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gmes r cool
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fantastic, have played android every Thursday for three weeks, it just gets better with a firm understanding of the rules.
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Štěpán Honc
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Definitely, we've played it six times in first two weeks... The design is really great, from my point of view the "planting" of clues is just the way how the murder is solved - almost every clue is able to turn into a different light to blame the suspect you wish Love the game!
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Fedor Ilitchev
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Played it for the first time today with two players. My partner seemed to be having an ok time but I really wasn't into it. Felt boring and repetitive with no clear goals to pursue.

To me, the best thematic games capture the feeling of their subject matter. Android on the otherhand is more focused on simulation or something like it. The result is that its a miss for me.

I even find abstract games more thematic than android:

Tzaar tells a hell of a back and forth story full of reversals of meaning and a sense of history - in that game, a stack can go from being the hunter to the hunted in a few turns and the board itself changes with the battle.

Knizia's Samurai is, to me, also quite thematic - while in no way a simulation, it captures not only the aesthetic but also the reserved spirit of the samurai. That is, when you play, you do so in a reserved way and when you choose to strike, it is quick and decisive - just like the sword master dude from seven samurai.

Another game that I haven't played but which may be relevant to a discussion like this would be the battlestar galactica games - original and print and play. Those games also revolve about recreating a certain feeling - the full game doing it with a whole lot of simulation thrown in and the print and play distilling it to the essence.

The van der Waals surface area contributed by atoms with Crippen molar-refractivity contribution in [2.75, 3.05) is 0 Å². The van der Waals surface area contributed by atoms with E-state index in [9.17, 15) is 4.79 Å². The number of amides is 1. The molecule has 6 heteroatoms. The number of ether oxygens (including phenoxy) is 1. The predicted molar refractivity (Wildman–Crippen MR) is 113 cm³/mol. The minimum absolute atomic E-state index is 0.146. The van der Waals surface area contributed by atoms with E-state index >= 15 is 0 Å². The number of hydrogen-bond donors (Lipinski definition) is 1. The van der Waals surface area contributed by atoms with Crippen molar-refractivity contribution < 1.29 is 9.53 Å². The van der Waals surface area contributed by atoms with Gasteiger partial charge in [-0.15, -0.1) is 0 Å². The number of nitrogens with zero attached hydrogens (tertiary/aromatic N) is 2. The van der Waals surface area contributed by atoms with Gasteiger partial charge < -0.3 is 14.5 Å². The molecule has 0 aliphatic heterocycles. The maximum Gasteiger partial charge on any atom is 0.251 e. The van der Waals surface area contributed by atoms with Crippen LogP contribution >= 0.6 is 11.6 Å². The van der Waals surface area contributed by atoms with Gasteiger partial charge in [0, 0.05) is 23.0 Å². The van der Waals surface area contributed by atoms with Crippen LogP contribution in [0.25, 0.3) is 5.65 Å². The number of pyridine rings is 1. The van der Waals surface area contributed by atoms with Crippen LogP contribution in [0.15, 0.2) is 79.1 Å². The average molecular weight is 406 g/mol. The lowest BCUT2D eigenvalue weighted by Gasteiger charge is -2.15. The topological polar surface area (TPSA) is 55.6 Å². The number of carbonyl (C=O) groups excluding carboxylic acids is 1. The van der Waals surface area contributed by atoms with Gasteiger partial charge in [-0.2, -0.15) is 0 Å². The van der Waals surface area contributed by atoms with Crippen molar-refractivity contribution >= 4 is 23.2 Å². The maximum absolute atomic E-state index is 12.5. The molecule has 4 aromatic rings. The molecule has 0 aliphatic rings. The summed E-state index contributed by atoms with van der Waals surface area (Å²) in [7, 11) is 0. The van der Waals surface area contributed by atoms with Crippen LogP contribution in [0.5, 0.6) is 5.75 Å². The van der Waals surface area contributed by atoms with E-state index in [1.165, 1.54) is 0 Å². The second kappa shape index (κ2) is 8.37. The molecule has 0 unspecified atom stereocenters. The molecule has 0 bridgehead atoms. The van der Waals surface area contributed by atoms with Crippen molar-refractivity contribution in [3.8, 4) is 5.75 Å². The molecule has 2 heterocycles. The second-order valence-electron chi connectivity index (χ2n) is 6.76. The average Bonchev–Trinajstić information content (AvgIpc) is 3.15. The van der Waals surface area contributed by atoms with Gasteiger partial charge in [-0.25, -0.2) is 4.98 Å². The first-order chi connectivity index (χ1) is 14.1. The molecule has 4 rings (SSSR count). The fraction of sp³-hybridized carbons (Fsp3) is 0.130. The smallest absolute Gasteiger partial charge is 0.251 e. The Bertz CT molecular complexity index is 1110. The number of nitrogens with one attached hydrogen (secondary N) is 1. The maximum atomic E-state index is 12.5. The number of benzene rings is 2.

If you distilled Android to its essence - I don't think there would be anything left. Maybe they should have gone for something more like TOTAN - at least that game knows what it is and isn't trying to be a game... then they could have focussed more on developping memorable scenes - which was the entertaining part of android for me. Too bad it got lost in all the chrome.
 
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Štěpán Honc
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Fedor, I think I know what you are speaking about. Our first two games were very hard, as we tried to read everything aloud, have checked everything in rulebook and missed the point, which is the most interesting on this game for us - strategy, tactic, bluffing and choosing from countless options we have in every turn. For us the massive story is just "background" (however the best background I've ever met, strongly composed into game mechanics) to tactical orgies during very busy fortnight of the New Angels, so comparing to TOTAN seems a little weird for me... I think there is a lot of possible points of view how to see this game. A lot of my friends and fans of Android says the story is the main goal but even the lover of tactical decisions as I am is simply amazed when see all the potential after couple of sessions...

So I think the term I'm looking for is "layers". The game has so many of them, it's really uneasy to grab them all at once, you should definitely get one or two more shots...
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Michele Esmanech
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A very enjoyable read.

I LOVE Android... I play it solo, just as if I was reading a Phlip K dick book. I don't play to win (against myself...) but to tell a story: I like how the characters evolve, as if I were playing Tale of Arabian nights (but with some logic and less randomness to the events and outcome of my actions.

Though, it takes quite a commitment, so I hardly have the time to play as much as I'd like... but when I finally sit at the table... MAN, IT IS A BLAST!!!

cheers